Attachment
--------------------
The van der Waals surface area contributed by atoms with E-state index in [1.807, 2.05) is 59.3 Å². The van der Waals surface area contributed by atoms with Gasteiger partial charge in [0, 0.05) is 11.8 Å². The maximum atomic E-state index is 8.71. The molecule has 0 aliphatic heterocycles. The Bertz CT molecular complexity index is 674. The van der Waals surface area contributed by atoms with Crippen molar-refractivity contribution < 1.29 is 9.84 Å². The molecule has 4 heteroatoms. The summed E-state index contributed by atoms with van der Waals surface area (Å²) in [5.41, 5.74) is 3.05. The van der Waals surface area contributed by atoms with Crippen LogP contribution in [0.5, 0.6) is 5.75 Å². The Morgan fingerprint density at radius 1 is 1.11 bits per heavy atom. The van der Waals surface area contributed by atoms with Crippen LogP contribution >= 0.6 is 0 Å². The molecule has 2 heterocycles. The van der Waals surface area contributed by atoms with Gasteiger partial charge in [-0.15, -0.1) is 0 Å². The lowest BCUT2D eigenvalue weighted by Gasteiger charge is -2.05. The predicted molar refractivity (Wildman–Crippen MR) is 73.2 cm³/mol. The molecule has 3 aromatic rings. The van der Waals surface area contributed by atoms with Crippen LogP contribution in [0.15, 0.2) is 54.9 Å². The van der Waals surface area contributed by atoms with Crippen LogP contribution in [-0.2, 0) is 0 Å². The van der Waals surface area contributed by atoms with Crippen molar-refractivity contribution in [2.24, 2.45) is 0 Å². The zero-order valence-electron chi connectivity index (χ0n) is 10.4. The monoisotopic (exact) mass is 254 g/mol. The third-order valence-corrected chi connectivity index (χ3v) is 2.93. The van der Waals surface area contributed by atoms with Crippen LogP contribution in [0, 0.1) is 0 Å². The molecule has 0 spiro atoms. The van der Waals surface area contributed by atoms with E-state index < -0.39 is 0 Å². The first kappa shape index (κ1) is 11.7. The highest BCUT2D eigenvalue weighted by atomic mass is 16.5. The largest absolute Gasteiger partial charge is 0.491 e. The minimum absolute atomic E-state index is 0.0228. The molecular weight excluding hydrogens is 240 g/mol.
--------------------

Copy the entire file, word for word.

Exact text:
The van der Waals surface area contributed by atoms with E-state index in [1.807, 2.05) is 59.3 Å². The van der Waals surface area contributed by atoms with Gasteiger partial charge in [0, 0.05) is 11.8 Å². The maximum atomic E-state index is 8.71. The molecule has 0 aliphatic heterocycles. The Bertz CT molecular complexity index is 674. The van der Waals surface area contributed by atoms with Crippen molar-refractivity contribution < 1.29 is 9.84 Å². The molecule has 4 heteroatoms. The summed E-state index contributed by atoms with van der Waals surface area (Å²) in [5.41, 5.74) is 3.05. The van der Waals surface area contributed by atoms with Crippen LogP contribution in [0.5, 0.6) is 5.75 Å². The Morgan fingerprint density at radius 1 is 1.11 bits per heavy atom. The van der Waals surface area contributed by atoms with Crippen LogP contribution >= 0.6 is 0 Å². The molecule has 2 heterocycles. The van der Waals surface area contributed by atoms with Gasteiger partial charge in [-0.15, -0.1) is 0 Å². The lowest BCUT2D eigenvalue weighted by Gasteiger charge is -2.05. The predicted molar refractivity (Wildman–Crippen MR) is 73.2 cm³/mol. The molecule has 3 aromatic rings. The van der Waals surface area contributed by atoms with Crippen LogP contribution in [0.15, 0.2) is 54.9 Å². The van der Waals surface area contributed by atoms with Crippen LogP contribution in [-0.2, 0) is 0 Å². The van der Waals surface area contributed by atoms with Crippen molar-refractivity contribution in [2.24, 2.45) is 0 Å². The zero-order valence-electron chi connectivity index (χ0n) is 10.4. The monoisotopic (exact) mass is 254 g/mol. The third-order valence-corrected chi connectivity index (χ3v) is 2.93. The van der Waals surface area contributed by atoms with Crippen LogP contribution in [0, 0.1) is 0 Å². The molecule has 0 spiro atoms. The van der Waals surface area contributed by atoms with E-state index < -0.39 is 0 Å². The first kappa shape index (κ1) is 11.7. The highest BCUT2D eigenvalue weighted by atomic mass is 16.5. The largest absolute Gasteiger partial charge is 0.491 e. The minimum absolute atomic E-state index is 0.0228. The molecular weight excluding hydrogens is 240 g/mol.